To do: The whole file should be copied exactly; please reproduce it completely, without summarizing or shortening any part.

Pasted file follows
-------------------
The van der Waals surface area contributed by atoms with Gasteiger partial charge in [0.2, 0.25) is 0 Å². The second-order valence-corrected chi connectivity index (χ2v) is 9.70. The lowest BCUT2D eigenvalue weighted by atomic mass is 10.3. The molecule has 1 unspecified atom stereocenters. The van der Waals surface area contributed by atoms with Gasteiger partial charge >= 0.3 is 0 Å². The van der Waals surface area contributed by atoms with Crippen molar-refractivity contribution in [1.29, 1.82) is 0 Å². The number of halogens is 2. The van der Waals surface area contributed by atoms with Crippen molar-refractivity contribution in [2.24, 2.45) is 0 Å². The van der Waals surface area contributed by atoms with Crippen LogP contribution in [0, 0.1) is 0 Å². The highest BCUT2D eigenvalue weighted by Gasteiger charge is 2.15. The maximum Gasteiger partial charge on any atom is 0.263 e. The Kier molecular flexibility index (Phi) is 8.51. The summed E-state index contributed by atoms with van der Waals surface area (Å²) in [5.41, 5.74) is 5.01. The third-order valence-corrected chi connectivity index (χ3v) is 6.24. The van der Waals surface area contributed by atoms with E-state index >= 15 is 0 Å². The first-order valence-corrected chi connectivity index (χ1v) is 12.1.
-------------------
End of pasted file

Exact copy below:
The van der Waals surface area contributed by atoms with Gasteiger partial charge in [0.2, 0.25) is 0 Å². The second-order valence-corrected chi connectivity index (χ2v) is 9.70. The lowest BCUT2D eigenvalue weighted by atomic mass is 10.3. The molecule has 1 unspecified atom stereocenters. The van der Waals surface area contributed by atoms with Gasteiger partial charge >= 0.3 is 0 Å². The van der Waals surface area contributed by atoms with Crippen molar-refractivity contribution in [1.29, 1.82) is 0 Å². The number of halogens is 2. The van der Waals surface area contributed by atoms with Crippen molar-refractivity contribution in [2.24, 2.45) is 0 Å². The van der Waals surface area contributed by atoms with Crippen LogP contribution in [0, 0.1) is 0 Å². The highest BCUT2D eigenvalue weighted by Gasteiger charge is 2.15. The maximum Gasteiger partial charge on any atom is 0.263 e. The Kier molecular flexibility index (Phi) is 8.51. The summed E-state index contributed by atoms with van der Waals surface area (Å²) in [5.41, 5.74) is 5.01. The third-order valence-corrected chi connectivity index (χ3v) is 6.24. The van der Waals surface area contributed by atoms with E-state index >= 15 is 0 Å². The first-order valence-corrected chi connectivity index (χ1v) is 12.1.